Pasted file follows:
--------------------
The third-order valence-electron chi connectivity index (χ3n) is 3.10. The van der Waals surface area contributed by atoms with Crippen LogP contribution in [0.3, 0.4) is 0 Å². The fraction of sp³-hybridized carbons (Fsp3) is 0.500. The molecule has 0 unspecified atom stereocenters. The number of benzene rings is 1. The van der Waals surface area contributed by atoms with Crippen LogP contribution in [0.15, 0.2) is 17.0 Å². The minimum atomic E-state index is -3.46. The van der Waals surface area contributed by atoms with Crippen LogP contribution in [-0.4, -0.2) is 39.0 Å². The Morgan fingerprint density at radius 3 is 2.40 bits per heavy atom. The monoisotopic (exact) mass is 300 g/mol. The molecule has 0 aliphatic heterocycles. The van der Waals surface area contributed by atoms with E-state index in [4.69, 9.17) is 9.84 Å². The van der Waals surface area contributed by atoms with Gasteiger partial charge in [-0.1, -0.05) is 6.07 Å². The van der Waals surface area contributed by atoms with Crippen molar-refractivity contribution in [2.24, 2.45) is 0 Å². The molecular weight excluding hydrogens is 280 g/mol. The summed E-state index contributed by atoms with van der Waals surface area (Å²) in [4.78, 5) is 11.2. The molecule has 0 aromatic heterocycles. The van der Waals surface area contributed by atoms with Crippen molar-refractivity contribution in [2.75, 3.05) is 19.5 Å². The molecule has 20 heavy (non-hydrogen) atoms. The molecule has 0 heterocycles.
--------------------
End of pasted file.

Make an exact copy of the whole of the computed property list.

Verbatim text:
The third-order valence-electron chi connectivity index (χ3n) is 3.10. The van der Waals surface area contributed by atoms with Crippen LogP contribution in [0.3, 0.4) is 0 Å². The fraction of sp³-hybridized carbons (Fsp3) is 0.500. The molecule has 0 unspecified atom stereocenters. The number of benzene rings is 1. The van der Waals surface area contributed by atoms with Crippen LogP contribution in [0.15, 0.2) is 17.0 Å². The minimum atomic E-state index is -3.46. The van der Waals surface area contributed by atoms with Crippen LogP contribution in [-0.4, -0.2) is 39.0 Å². The Morgan fingerprint density at radius 3 is 2.40 bits per heavy atom. The monoisotopic (exact) mass is 300 g/mol. The molecule has 0 aliphatic heterocycles. The van der Waals surface area contributed by atoms with E-state index in [4.69, 9.17) is 9.84 Å². The van der Waals surface area contributed by atoms with Gasteiger partial charge in [-0.1, -0.05) is 6.07 Å². The van der Waals surface area contributed by atoms with Crippen molar-refractivity contribution in [2.24, 2.45) is 0 Å². The molecular weight excluding hydrogens is 280 g/mol. The summed E-state index contributed by atoms with van der Waals surface area (Å²) in [4.78, 5) is 11.2. The molecule has 0 aromatic heterocycles. The van der Waals surface area contributed by atoms with Crippen molar-refractivity contribution in [2.75, 3.05) is 19.5 Å². The molecule has 20 heavy (non-hydrogen) atoms. The molecule has 0 heterocycles.